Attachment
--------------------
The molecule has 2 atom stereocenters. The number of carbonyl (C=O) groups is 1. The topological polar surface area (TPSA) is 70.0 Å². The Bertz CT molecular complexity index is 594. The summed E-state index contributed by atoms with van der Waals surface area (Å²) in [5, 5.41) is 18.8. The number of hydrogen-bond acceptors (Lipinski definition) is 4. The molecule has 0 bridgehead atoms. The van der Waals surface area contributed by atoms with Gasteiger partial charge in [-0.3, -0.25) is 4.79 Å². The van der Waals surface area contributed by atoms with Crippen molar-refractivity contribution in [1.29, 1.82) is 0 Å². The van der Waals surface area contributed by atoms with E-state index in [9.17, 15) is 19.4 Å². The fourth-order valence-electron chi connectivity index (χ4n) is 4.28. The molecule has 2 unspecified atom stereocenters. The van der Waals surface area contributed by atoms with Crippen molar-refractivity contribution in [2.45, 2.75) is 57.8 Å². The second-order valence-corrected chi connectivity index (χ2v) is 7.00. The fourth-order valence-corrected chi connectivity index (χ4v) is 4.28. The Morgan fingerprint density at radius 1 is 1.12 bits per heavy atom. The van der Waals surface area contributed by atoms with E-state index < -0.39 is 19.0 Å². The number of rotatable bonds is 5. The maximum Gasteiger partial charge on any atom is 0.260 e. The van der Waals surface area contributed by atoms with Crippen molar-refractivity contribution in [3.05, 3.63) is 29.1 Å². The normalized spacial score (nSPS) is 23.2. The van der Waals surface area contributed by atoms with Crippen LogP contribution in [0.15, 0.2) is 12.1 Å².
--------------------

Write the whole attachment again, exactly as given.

The molecule has 2 atom stereocenters. The number of carbonyl (C=O) groups is 1. The topological polar surface area (TPSA) is 70.0 Å². The Bertz CT molecular complexity index is 594. The summed E-state index contributed by atoms with van der Waals surface area (Å²) in [5, 5.41) is 18.8. The number of hydrogen-bond acceptors (Lipinski definition) is 4. The molecule has 0 bridgehead atoms. The van der Waals surface area contributed by atoms with Gasteiger partial charge in [-0.3, -0.25) is 4.79 Å². The van der Waals surface area contributed by atoms with Crippen molar-refractivity contribution in [1.29, 1.82) is 0 Å². The van der Waals surface area contributed by atoms with E-state index in [9.17, 15) is 19.4 Å². The fourth-order valence-electron chi connectivity index (χ4n) is 4.28. The molecule has 2 unspecified atom stereocenters. The van der Waals surface area contributed by atoms with Crippen molar-refractivity contribution in [2.45, 2.75) is 57.8 Å². The second-order valence-corrected chi connectivity index (χ2v) is 7.00. The fourth-order valence-corrected chi connectivity index (χ4v) is 4.28. The Morgan fingerprint density at radius 1 is 1.12 bits per heavy atom. The van der Waals surface area contributed by atoms with E-state index < -0.39 is 19.0 Å². The number of rotatable bonds is 5. The maximum Gasteiger partial charge on any atom is 0.260 e. The van der Waals surface area contributed by atoms with Crippen molar-refractivity contribution in [3.05, 3.63) is 29.1 Å². The normalized spacial score (nSPS) is 23.2. The van der Waals surface area contributed by atoms with Crippen LogP contribution in [0.15, 0.2) is 12.1 Å².